Commonplace shells

Some pages I’m using as shells for A Compost Commonplace – a book growing out from this blog.


5          “Beatus Page.” The Eadui Psalter, folio 12r.

6          Alexander Pope. The Rape of the Lock, page 2.

7          Gilbert of Auxerre. “Initial ‘E’ with Jeremiah Mourning.”
              Gloss on the Lamentations of Jeremiah, folio 23v.

8          “De scitali serpente; de anphivena; de ydro
               (“Of the snake scitalis; of the anphi­vena; of the ydrus”).
              The Aberdeen Bestiary, folio 68v.

10         Incipit page, “Book of Matthew.” The Lindisfarne Gospels, folio 27r.

11         Magister Sampson. Motets, folio 2r.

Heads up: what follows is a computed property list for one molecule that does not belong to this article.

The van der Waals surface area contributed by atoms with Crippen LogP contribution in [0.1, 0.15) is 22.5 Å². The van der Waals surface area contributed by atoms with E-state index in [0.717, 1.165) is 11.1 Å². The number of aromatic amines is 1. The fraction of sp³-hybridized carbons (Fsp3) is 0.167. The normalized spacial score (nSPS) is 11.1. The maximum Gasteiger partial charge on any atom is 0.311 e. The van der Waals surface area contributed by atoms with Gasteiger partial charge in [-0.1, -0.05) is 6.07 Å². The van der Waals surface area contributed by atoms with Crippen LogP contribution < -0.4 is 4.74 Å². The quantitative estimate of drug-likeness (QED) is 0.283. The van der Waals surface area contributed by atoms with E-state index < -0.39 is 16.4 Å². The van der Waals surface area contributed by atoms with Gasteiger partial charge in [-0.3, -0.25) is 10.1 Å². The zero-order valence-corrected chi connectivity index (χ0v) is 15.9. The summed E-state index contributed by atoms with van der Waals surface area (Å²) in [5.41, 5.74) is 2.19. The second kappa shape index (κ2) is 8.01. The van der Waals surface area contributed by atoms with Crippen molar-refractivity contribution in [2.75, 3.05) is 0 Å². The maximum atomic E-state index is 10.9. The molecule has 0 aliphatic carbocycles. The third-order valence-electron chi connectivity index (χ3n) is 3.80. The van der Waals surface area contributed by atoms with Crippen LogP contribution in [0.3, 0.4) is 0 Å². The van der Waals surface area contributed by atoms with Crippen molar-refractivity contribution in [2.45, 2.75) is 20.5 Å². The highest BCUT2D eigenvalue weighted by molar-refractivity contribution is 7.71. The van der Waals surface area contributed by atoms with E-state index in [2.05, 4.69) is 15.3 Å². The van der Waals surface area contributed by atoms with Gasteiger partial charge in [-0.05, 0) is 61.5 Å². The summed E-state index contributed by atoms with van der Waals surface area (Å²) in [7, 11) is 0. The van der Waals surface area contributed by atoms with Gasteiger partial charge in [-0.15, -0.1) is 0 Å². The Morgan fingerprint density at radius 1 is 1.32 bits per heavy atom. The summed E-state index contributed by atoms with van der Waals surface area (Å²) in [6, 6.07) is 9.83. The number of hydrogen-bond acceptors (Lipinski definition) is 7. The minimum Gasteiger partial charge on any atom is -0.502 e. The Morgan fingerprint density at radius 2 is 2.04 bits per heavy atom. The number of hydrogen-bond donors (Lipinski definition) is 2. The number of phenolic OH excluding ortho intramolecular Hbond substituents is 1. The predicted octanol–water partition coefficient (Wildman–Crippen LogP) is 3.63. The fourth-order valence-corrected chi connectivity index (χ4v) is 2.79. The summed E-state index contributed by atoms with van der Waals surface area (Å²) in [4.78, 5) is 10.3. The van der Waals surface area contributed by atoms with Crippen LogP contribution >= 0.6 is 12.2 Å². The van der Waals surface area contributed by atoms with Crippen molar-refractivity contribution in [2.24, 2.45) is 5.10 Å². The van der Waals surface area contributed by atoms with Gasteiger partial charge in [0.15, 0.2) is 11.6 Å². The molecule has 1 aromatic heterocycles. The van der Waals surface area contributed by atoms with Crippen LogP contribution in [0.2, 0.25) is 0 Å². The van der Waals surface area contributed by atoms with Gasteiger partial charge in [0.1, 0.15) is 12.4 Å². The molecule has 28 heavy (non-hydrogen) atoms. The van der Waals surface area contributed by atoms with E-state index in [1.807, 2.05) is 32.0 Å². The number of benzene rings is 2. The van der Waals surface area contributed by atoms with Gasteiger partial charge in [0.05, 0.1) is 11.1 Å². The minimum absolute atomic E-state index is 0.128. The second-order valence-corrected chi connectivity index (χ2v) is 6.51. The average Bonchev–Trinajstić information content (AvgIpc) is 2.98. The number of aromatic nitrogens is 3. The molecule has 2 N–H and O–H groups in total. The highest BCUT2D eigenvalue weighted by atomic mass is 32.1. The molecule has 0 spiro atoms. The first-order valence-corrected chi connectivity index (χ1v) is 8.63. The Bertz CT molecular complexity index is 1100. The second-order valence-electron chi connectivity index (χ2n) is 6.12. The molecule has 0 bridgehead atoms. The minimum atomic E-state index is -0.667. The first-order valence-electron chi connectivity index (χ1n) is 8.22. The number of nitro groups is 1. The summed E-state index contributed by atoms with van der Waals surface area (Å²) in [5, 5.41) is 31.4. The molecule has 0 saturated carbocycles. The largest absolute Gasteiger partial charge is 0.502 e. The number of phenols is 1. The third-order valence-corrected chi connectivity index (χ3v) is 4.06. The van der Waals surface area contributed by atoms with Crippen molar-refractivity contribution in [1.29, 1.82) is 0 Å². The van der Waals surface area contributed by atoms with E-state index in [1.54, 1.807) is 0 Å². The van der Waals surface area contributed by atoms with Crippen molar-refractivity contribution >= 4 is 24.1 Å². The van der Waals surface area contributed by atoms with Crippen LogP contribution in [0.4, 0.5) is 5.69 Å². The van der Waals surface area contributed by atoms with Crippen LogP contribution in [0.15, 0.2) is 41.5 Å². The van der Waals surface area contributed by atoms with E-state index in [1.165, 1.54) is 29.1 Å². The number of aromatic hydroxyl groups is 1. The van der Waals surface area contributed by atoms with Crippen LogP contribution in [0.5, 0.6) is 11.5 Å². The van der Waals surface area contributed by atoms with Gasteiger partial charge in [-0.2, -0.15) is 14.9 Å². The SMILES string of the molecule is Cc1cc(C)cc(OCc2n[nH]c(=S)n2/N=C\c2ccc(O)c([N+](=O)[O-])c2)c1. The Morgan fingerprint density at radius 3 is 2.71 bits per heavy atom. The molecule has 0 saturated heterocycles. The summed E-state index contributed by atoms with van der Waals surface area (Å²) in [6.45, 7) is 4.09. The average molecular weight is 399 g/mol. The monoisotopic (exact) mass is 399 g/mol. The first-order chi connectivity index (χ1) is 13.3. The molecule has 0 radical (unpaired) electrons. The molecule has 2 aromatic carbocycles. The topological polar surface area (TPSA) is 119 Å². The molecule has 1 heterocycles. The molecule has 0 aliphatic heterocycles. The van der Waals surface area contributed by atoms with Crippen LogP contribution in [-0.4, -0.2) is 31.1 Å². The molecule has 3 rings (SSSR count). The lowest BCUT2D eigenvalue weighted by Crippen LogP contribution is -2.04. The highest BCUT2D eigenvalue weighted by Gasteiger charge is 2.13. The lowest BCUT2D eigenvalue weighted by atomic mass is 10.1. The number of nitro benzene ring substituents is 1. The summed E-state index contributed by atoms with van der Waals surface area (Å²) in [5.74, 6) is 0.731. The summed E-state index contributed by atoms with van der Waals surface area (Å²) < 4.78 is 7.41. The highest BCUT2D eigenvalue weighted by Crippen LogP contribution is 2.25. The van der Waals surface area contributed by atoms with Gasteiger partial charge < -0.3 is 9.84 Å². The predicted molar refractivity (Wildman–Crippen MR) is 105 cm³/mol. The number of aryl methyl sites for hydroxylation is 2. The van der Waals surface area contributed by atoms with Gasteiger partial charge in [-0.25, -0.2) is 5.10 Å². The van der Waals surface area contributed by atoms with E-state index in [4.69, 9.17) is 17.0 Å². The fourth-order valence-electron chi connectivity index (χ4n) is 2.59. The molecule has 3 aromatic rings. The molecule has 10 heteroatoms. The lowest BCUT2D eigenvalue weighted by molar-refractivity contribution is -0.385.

12         “Berachot,” first page. Babylonian Talmud, folio 2r.

13         Incipit page, “Book of Luke.” Judith of Flanders Gospels, folio 43r.

14         Valerius Maximus, Gaius. Facta et dicta memorabilia
               (Memorable deeds and sayings), folio 5r.

15         Carolus VII. Pragmatica sanctio (Pragmatic sanction), n.p.

16         The Vespasian Psalter, folio 53r.

17         Hakuin Ekaku. Toku (Virtue).

18         Decorated text page. Book of Hours, folio 22.

19         Pope Gregory IX. Decretals, n.p.

21         Old English Hexateuch, folio 92v.

22–23 San Francisco Trial Transcript, page 2.

24         John Mandeville. Travels of Jean de Mandeville, folio 220r.

Take a wander, do. Up top, the ydrus, killing a crocodile by crawling in its mouth and rending it from within. Possibly derived from a Nilotic worm that crawls in and out of the flesh of dead animals. The text traces the name of the ydrus to the Greek idros (υδρος), “water.” Folio 68v of The Aberdeen Bestiary (Aberdeen University Library MS 24). Ink, pigments, and gold on parchment. England, ca. 1200.